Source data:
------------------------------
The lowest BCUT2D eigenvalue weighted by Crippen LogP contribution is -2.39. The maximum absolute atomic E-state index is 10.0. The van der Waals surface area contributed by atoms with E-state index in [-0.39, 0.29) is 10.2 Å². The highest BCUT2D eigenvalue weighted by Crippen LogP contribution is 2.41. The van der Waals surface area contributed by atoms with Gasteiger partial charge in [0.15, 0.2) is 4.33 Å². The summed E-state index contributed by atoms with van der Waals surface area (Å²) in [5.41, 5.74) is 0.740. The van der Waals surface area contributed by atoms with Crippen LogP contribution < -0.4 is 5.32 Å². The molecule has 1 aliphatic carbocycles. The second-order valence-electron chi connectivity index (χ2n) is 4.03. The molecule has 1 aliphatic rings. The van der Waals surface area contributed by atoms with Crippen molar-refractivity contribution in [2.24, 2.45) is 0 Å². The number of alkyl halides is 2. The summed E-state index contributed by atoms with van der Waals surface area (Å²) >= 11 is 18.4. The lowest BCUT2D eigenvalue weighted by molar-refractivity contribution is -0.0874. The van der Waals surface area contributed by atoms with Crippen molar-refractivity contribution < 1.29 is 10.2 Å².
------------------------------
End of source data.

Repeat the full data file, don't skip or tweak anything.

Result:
The lowest BCUT2D eigenvalue weighted by Crippen LogP contribution is -2.39. The maximum absolute atomic E-state index is 10.0. The van der Waals surface area contributed by atoms with E-state index in [-0.39, 0.29) is 10.2 Å². The highest BCUT2D eigenvalue weighted by Crippen LogP contribution is 2.41. The van der Waals surface area contributed by atoms with Gasteiger partial charge in [0.15, 0.2) is 4.33 Å². The summed E-state index contributed by atoms with van der Waals surface area (Å²) in [5.41, 5.74) is 0.740. The van der Waals surface area contributed by atoms with Crippen LogP contribution < -0.4 is 5.32 Å². The molecule has 1 aliphatic carbocycles. The second-order valence-electron chi connectivity index (χ2n) is 4.03. The molecule has 1 aliphatic rings. The van der Waals surface area contributed by atoms with Crippen molar-refractivity contribution in [2.24, 2.45) is 0 Å². The number of alkyl halides is 2. The summed E-state index contributed by atoms with van der Waals surface area (Å²) >= 11 is 18.4. The lowest BCUT2D eigenvalue weighted by molar-refractivity contribution is -0.0874. The van der Waals surface area contributed by atoms with Crippen molar-refractivity contribution < 1.29 is 10.2 Å².